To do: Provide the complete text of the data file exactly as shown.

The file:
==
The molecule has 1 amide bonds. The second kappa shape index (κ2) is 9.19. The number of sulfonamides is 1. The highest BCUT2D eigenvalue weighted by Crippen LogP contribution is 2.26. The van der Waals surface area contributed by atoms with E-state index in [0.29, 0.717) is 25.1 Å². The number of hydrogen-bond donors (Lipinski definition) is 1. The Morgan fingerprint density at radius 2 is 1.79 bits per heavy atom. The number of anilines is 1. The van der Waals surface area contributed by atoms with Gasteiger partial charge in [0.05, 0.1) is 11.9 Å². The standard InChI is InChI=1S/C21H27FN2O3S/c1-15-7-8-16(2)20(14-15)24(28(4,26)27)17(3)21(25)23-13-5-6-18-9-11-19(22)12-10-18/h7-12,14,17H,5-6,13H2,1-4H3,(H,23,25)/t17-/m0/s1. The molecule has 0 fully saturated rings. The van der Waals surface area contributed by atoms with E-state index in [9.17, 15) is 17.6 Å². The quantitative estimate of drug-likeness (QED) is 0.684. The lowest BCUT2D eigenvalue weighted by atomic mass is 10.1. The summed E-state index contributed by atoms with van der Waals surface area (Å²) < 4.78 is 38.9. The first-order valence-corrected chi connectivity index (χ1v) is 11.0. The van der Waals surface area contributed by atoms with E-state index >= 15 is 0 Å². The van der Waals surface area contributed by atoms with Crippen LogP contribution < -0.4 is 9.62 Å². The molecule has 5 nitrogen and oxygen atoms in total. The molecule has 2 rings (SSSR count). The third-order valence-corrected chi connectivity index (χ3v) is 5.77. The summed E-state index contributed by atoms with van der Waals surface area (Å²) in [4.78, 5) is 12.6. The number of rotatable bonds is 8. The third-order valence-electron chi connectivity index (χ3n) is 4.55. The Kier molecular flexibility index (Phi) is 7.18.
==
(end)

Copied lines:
The molecule has 1 amide bonds. The second kappa shape index (κ2) is 9.19. The number of sulfonamides is 1. The highest BCUT2D eigenvalue weighted by Crippen LogP contribution is 2.26. The van der Waals surface area contributed by atoms with E-state index in [0.29, 0.717) is 25.1 Å². The number of hydrogen-bond donors (Lipinski definition) is 1. The Morgan fingerprint density at radius 2 is 1.79 bits per heavy atom. The number of anilines is 1. The van der Waals surface area contributed by atoms with Gasteiger partial charge in [0.05, 0.1) is 11.9 Å². The standard InChI is InChI=1S/C21H27FN2O3S/c1-15-7-8-16(2)20(14-15)24(28(4,26)27)17(3)21(25)23-13-5-6-18-9-11-19(22)12-10-18/h7-12,14,17H,5-6,13H2,1-4H3,(H,23,25)/t17-/m0/s1. The molecule has 0 fully saturated rings. The van der Waals surface area contributed by atoms with E-state index in [9.17, 15) is 17.6 Å². The quantitative estimate of drug-likeness (QED) is 0.684. The lowest BCUT2D eigenvalue weighted by atomic mass is 10.1. The summed E-state index contributed by atoms with van der Waals surface area (Å²) < 4.78 is 38.9. The first-order valence-corrected chi connectivity index (χ1v) is 11.0. The van der Waals surface area contributed by atoms with E-state index >= 15 is 0 Å². The van der Waals surface area contributed by atoms with Crippen LogP contribution < -0.4 is 9.62 Å². The molecule has 5 nitrogen and oxygen atoms in total. The molecule has 2 rings (SSSR count). The third-order valence-corrected chi connectivity index (χ3v) is 5.77. The summed E-state index contributed by atoms with van der Waals surface area (Å²) in [4.78, 5) is 12.6. The number of rotatable bonds is 8. The third-order valence-electron chi connectivity index (χ3n) is 4.55. The Kier molecular flexibility index (Phi) is 7.18.